COMMENTARY | After Pedro Hernandez made his emergency start on Sunday, June 23, he was sent back down to Class AAA Rochester, and the Minnesota Twins announced they were finally calling up pitching prospect Kyle Gibson to start Saturday's game for the injured Mike Pelfrey.
Gibson is considered by most to be a good but not great prospect. However, it has been so long since the Twins' minor league system produced a quality starting pitcher, that Gibson's debut will be one of the most highly anticipated in quite some time.
Minnesota Twins Hope Kyle Gibson's Debut Will Be Better Than Matt Garza's
In fact, the Twins haven't had a starting pitcher have a debut that was this anticipated since 2006 when Matt Garza made his debut two years after being drafted in the first round. That didn't go as well as hoped. Garza gave up seven earned runs in 2 2/3 innings in a loss to the Toronto Blue Jays at the Metrodome.
Gibson is also a first-round draft pick, and he's already ahead of most other pitchers drafted in the first round by the Twins. Garza is probably the best pitcher the Twins drafted in the first round, signed and developed. Of course, he was shipped off to the Tampa Bay Rays prior to the 2008 season in the infamous Delmon Young trade.
That trade was one of the few the Twins have done to trade away young pitching for offense. Of course, Young didn't provide much offense and was a butcher on defense. Still, the Twins have not been able to develop their own frontline starting pitching since then.
At least not until now. Or that's what the Twins are hoping, anyways.
Gibson doesn't have the high strikeout totals of elite pitching prospects, but he has a solid rate of 8.0 strikeouts per nine innings in his minor league career. He will most likely have the best swing-and-miss ability of any Twins starter as soon as he throws his first pitch Saturday.
Minnesota Twins Expect to See a Lot of Groundballs When Kyle Gibson Pitches
But getting strikeouts is not what he does best. Unlike Twins pitching prospects, it isn't his control, although he limits walks pretty well as well at 2.44 BB/9 for his career. The best thing he does is keep the ball on the ground.
Gibson has an incredible 3.2 groundball-to-flyball ratio for his career. To put that in perspective, the American League for GB/FB ratio is 0.79, which means the average AL pitchers give up more flyballs and line drives than ground balls.
Gibson gets more than three groundballs for every flyball or line drive he allows. The Detroit Tigers' Doug Fister currently leads the AL with a 1.41 GB/FB ratio.
Getting groundballs in baseball is important for pitchers because it limits the opportunities for opponents to hit home runs. Basically, anytime a batter hits the ball on the ground, he can't hit it over the fence.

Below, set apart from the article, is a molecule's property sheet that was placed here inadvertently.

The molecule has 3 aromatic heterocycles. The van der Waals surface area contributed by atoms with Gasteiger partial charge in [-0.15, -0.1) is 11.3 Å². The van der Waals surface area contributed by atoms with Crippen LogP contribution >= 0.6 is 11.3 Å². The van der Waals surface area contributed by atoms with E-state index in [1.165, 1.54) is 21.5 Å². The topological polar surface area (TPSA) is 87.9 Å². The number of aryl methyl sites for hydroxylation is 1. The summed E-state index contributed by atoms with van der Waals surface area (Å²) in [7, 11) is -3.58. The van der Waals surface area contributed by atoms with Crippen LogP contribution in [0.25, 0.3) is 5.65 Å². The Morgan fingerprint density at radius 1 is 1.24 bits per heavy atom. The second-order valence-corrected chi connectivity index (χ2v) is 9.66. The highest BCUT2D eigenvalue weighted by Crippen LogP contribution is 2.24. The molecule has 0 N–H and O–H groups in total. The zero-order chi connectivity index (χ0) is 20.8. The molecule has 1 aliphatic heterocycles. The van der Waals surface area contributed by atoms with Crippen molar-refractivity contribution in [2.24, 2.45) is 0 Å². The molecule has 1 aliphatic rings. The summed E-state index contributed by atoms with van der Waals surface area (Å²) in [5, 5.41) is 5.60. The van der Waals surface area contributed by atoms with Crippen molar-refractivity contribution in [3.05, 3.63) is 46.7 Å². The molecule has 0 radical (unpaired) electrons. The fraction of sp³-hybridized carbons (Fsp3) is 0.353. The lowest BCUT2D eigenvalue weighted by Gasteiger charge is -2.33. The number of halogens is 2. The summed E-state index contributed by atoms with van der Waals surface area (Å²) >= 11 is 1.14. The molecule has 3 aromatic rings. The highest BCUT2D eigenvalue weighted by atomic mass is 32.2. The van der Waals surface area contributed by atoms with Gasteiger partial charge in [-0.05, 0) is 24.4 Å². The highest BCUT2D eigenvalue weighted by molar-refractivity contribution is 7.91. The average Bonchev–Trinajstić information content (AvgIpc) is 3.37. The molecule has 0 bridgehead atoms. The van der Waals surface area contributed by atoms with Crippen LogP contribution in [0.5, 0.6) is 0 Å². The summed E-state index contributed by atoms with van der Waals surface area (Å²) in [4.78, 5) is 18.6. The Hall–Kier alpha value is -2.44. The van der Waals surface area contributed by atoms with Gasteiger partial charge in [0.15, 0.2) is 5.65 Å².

Groundballs also don't go for doubles or triples as often either. In the AL, batters have an OPS (on-base percentage plus slugging percentage) of .504 on groundballs, .765 on fly balls and 1.681 on line drives.
If you consider Gibson's strikeout rate in the minors, then over 81 percent of the batters he faced either struck out or hit the ball on the ground.
Minnesota Twins Might Limit Kyle Gibson's Innings After Having Tommy John Surgery
The biggest concern about Gibson is that he is in his first full season since having Tommy John surgery in 2011. Most expect the Twins to limit Gibson's innings this season to as little as 130 or 130 innings (he is at 92 2/3 innings on the season), but the Twins have never publicly stated that they have any number in mind as a hard limit.
"When we think he's ready and he comes in, he'll be part of the rotation," assistant general manager Rob Antony told the "St. Paul Pioneer Press". "I don't think we're going to play a lot of games. If we get to a point in the season where we think he's fatigued and can't go anymore, we're going to do what's right for him and the club. We're going to monitor it."
It should be noted that Francisco Liriano threw 199 1/3 innings between the minors and the majors in 2008, his first season back from Tommy John surgery. Other teams have been more conservative with young pitchers coming back from surgery. The Washington Nationals shut down Stephen Strasburg after about 160 innings last year.
However, Gibson pitched part of a season last year, unlike Strasburg or Liriano. Gibson threw 75 innings between the minor leagues and the Arizona Fall League, and he is a year and nine months removed from his surgery. Hopefully, he'll be allowed to pitch 160 to 170 innings this season so he can go 200 or so in 2014.
Darin McGilvra has been a professional sportswriter since 1997 and has been a Twins follower since Kirby Puckett's breakout season of 1986. He has been published in The Californian, a newspaper covering Riverside County, and numerous other websites.
Follow Darin on Twitter at @SoCalTwinsfan.
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